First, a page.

I think this is only the second book I've read by Molly Keane, the first being her celebrated Good Behaviour, which I loved. This one came into my hands by pure chance, being the only readable book on a shelf of freebies. And what a happy chance it was!
Published in 1935, this is the story of a decidedly dysfunctional family of Anglo-Irish landowners who live in a grand mansion, Silverue. The father is Julian, quiet, academic, ineffectual, and besotted with his wife, the terrifying Lady Bird. Lady Bird, serially adulterous, obsessed with her appearance, rules the household with a mixture of bullying and cruelty, and believes, quite mistakenly, that her children adore her. But teenage Sheena, in love with a neighbour Rupert who she hopes to marry, despises her mother and can't wait to get away. Her older brother John, who turns up at the start of the novel recovering from a serious mental breakdown, is the apple of his mother's eye, and plays along with her fantasy that they are twin souls for the sake of some peace and quiet. Little Mark, a beautiful, strong willed child, manages to go his own way, despite the best efforts of his sad little governess Miss Parker, who is treated more or less like a slave by Lady Bird.
On a visit to the house comes beautiful divorced Eliza, an old friend of the family. She has always been in love with Julian, but though he is very fond of her and they have a good understanding, she knows she can't compete with his adoration of Lady Bird.
Eliza said, 'Dear, but it’s lovely for me,' and she went away leaving Julian to everything that was more important than she was. To dressing flies for his mad son. To waiting for his faithless, cruel wife. To his Life in which he had no smallest part. Well, so long as one knew where one was, nothing hurt one. Only unexpected wounds and defeats.
The story, which takes place over a few weeks in the summer, is mainly focused on Eliza, who, not being a family member, is able to stand back and observe the complex and frequently painful interactions that go on in the house. There's little she can do to help, but she does take an important part in helping John to stabilise his mental state and ends by feeling pleased to have done so, even though at a small sacrifice herself. But we also follow Sheena's intense romance with Rupert, which is violently scuppered by some information she is given by Rupert's troublemaking sister Silene. Luckily Eliza is able to put this right, though at some probable cost to Lady Bird's relationship with her daughter and with her husband. There's nothing she can do for the 'little bearded governess', Miss Parker, who suffers agonies over her disfiguring facial hair and who falls deeply in love with Nick, the boat-owning handyman...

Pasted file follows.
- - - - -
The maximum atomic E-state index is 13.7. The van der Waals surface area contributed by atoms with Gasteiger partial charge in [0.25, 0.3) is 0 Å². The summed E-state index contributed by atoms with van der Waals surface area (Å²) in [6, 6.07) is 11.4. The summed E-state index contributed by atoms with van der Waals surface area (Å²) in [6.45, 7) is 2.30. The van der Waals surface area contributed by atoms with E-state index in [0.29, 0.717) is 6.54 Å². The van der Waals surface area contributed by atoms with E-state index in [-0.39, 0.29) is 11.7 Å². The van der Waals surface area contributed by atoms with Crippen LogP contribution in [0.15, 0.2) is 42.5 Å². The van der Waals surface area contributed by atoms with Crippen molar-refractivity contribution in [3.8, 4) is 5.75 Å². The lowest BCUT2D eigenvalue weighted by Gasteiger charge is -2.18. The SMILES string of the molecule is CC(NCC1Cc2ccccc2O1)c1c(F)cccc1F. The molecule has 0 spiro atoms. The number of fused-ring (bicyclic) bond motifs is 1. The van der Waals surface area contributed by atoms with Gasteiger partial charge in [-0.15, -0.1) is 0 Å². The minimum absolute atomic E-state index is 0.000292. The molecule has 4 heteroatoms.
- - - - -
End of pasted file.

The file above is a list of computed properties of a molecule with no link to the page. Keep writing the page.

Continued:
I loved every minute of this novel. Molly Keane writes brilliantly, and the book is full of wonderfully sharp and extremely funny moments. The characters, with all their quirks and eccentricities, are brilliantly observed and entertainingly described. Here's one of them:
Rupert's elder sister Silene looked like an enormous, a vast, an overwhelming angel. She was tall and enormously fat and gloriously fair with viper-curling yellow hair and a wonderful skin (although this was not quite what it had been what with her troubled life and constantly drinking gin). She did not like her husband very much and spent most of her time staying with friends who all loved her although she was a crashing bore when she was drunk.
Wonderful stuff. Highly recommended.